Even more important may be if there is something going on with changes in volume perhaps not being linear or identical between headphones. If the quiet parts measure 60db and the loud parts measure 105db on one set of headphones, what would the range be on a different set of headphones?

I think, but don’t know, if that’s the difference I hear between the electrostats and the planar-magnetics. But it’s not easy to get a good A-B test with them because the electrostats are driven by a FET/tube headphone amp, and the planar-magnetics are driven by my iFi xDSD DAC (or by a different headphone amp).

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That’s an important point. If by “flat” you mean tuned to sound like studio monitors in a studio (i.e. what the engineers used to produce the record), then I think you’re probably right. Neutral headphones sometimes get a bad rap as sounding “boring”, but I think if music sounds boring on neutral headphones, one needs to listen to different music!


I don’t know that this happens in practice. I performed an experiment with my LCD2C and my Magni 3 to test whether I could measure the “dynamic range compression” which some people report hearing with this amp. My test was somewhat limited by a 50 dB noise floor in my listening environment, but within the range of 50-100 dB this setup measured perfectly linear in its response.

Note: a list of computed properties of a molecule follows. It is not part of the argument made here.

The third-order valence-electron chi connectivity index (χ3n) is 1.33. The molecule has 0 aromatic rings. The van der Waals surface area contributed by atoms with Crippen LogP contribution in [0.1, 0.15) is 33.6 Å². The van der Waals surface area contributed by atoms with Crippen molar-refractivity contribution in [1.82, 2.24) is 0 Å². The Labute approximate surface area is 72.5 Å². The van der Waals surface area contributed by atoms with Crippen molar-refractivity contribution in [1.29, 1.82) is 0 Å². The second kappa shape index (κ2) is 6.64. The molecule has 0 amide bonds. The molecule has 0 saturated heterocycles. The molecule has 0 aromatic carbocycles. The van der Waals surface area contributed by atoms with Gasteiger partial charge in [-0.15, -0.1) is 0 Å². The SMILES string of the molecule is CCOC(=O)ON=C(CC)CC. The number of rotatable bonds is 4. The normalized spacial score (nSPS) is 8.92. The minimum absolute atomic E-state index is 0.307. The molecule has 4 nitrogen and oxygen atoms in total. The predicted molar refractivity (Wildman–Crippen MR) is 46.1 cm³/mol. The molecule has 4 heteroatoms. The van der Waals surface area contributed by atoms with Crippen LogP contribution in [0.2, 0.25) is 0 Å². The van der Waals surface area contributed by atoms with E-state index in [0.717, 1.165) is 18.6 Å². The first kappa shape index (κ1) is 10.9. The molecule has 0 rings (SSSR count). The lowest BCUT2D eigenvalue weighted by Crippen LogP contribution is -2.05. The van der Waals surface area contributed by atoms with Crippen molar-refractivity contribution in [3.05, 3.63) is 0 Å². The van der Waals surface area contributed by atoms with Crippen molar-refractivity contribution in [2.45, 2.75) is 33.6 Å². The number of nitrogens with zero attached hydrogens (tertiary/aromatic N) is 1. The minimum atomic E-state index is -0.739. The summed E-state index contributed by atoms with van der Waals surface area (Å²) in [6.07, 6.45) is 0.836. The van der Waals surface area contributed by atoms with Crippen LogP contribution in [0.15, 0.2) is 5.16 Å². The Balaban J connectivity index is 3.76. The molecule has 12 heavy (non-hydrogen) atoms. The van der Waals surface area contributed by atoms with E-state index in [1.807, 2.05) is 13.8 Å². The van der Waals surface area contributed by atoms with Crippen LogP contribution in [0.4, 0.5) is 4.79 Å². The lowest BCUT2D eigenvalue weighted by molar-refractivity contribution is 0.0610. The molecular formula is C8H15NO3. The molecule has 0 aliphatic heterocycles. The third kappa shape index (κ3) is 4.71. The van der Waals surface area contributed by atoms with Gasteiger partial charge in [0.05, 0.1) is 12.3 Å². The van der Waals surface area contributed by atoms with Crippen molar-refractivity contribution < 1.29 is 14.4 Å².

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Interesting thoughts. I distinguish between frequency-bound dynamics (e.g., single instruments) and large changes to the overall output signal (e.g., a soft song suddenly goes loud). The first seemingly follows from system resolution, while the second relates to power/headroom.

Narrow range precision dynamics (e.g., require a high resolution system to fully perceive):

  • Almost any acoustic guitar solo, from Rodrigo Y Gabriela to classical: possible to hear air from the sound hole, the fingering, and small changes in mic positioning

  • Vance Joy - “Riptide” acoustic ukulele intro (~first 45 seconds): Sounds absolutely “3D” with my Elex due to complex volume differences, but just passes right by with other devices

  • Run DMC - “Down with the King” bell/chime riff that starts 28 seconds in: The unique bit is 4 beats that go ding-ding-drop-ding. With the Elex the last 2 sounds become too soft and virtually disappear. Is this a frequency hole in the drivers, or a mastering artifact?

Massive output or massive changes in volume (i.e., possibly stress the amp or overwhelm speaker drivers)

  • Any classical composition that includes both soloists and an orchestra
  • Half of the songs from Led Zeppelin
  • Sleigh Bells “Crown on the Ground” when it shifts to full-spectrum noise rock
  • Virtually the entire My Bloody Valentine “Loveless” noise rock album

Also see below regarding human-specific hearing sensitivities by frequency:

So many variables, and so many interactions…